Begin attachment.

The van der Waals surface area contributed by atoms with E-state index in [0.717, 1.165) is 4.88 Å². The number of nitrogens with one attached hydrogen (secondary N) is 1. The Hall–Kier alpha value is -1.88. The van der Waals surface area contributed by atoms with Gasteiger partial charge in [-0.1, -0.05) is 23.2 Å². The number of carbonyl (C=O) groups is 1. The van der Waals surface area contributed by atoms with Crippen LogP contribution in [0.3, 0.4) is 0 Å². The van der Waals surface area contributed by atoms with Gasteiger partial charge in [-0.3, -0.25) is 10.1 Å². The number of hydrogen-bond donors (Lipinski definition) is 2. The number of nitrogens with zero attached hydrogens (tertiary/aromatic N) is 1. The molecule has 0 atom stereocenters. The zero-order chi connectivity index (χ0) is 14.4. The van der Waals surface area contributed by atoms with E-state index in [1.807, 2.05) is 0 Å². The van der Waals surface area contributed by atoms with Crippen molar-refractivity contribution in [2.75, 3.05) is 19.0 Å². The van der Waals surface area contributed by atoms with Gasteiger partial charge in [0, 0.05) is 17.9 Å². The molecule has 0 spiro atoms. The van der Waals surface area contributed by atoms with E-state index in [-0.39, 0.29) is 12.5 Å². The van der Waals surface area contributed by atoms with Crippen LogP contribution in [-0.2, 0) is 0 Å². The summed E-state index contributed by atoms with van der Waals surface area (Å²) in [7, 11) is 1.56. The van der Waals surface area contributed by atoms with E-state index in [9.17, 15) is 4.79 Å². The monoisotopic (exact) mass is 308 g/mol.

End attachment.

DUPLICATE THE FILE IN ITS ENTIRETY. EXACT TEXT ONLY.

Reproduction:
The van der Waals surface area contributed by atoms with E-state index in [0.717, 1.165) is 4.88 Å². The number of nitrogens with one attached hydrogen (secondary N) is 1. The Hall–Kier alpha value is -1.88. The van der Waals surface area contributed by atoms with Gasteiger partial charge in [-0.1, -0.05) is 23.2 Å². The number of carbonyl (C=O) groups is 1. The van der Waals surface area contributed by atoms with Crippen LogP contribution in [0.3, 0.4) is 0 Å². The van der Waals surface area contributed by atoms with Gasteiger partial charge in [-0.3, -0.25) is 10.1 Å². The number of hydrogen-bond donors (Lipinski definition) is 2. The number of nitrogens with zero attached hydrogens (tertiary/aromatic N) is 1. The molecule has 0 atom stereocenters. The zero-order chi connectivity index (χ0) is 14.4. The van der Waals surface area contributed by atoms with E-state index in [1.807, 2.05) is 0 Å². The van der Waals surface area contributed by atoms with Crippen molar-refractivity contribution in [2.75, 3.05) is 19.0 Å². The van der Waals surface area contributed by atoms with Gasteiger partial charge in [0, 0.05) is 17.9 Å². The molecule has 0 spiro atoms. The van der Waals surface area contributed by atoms with E-state index in [-0.39, 0.29) is 12.5 Å². The van der Waals surface area contributed by atoms with Crippen LogP contribution in [-0.2, 0) is 0 Å². The summed E-state index contributed by atoms with van der Waals surface area (Å²) in [7, 11) is 1.56. The van der Waals surface area contributed by atoms with E-state index in [9.17, 15) is 4.79 Å². The monoisotopic (exact) mass is 308 g/mol.